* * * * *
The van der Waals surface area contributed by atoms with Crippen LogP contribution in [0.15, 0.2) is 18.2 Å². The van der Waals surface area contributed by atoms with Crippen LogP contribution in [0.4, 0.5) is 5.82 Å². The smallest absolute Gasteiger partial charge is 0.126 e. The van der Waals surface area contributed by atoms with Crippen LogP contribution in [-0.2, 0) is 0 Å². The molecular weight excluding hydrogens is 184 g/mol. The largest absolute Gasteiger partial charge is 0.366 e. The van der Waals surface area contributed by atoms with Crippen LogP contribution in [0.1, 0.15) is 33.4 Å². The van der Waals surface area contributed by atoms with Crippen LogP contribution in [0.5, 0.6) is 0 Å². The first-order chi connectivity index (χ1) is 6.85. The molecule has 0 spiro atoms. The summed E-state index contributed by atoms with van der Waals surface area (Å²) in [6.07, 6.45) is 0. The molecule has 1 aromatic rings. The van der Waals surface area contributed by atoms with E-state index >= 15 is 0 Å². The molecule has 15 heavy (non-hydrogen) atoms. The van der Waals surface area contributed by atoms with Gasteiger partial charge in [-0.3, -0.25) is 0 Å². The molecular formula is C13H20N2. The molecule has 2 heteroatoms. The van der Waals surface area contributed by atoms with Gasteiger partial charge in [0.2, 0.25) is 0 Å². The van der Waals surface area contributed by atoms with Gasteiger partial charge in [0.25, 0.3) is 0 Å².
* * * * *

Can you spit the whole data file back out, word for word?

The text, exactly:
The van der Waals surface area contributed by atoms with Crippen LogP contribution in [0.15, 0.2) is 18.2 Å². The van der Waals surface area contributed by atoms with Crippen LogP contribution in [0.4, 0.5) is 5.82 Å². The smallest absolute Gasteiger partial charge is 0.126 e. The van der Waals surface area contributed by atoms with Crippen LogP contribution in [-0.2, 0) is 0 Å². The molecular weight excluding hydrogens is 184 g/mol. The largest absolute Gasteiger partial charge is 0.366 e. The van der Waals surface area contributed by atoms with Crippen LogP contribution in [0.1, 0.15) is 33.4 Å². The van der Waals surface area contributed by atoms with Crippen LogP contribution in [0.5, 0.6) is 0 Å². The first-order chi connectivity index (χ1) is 6.85. The molecule has 0 spiro atoms. The summed E-state index contributed by atoms with van der Waals surface area (Å²) in [6.07, 6.45) is 0. The molecule has 1 aromatic rings. The van der Waals surface area contributed by atoms with E-state index >= 15 is 0 Å². The molecule has 15 heavy (non-hydrogen) atoms. The van der Waals surface area contributed by atoms with Gasteiger partial charge in [-0.3, -0.25) is 0 Å². The molecular formula is C13H20N2. The molecule has 2 heteroatoms. The van der Waals surface area contributed by atoms with Gasteiger partial charge in [0.2, 0.25) is 0 Å². The van der Waals surface area contributed by atoms with Gasteiger partial charge in [0.25, 0.3) is 0 Å².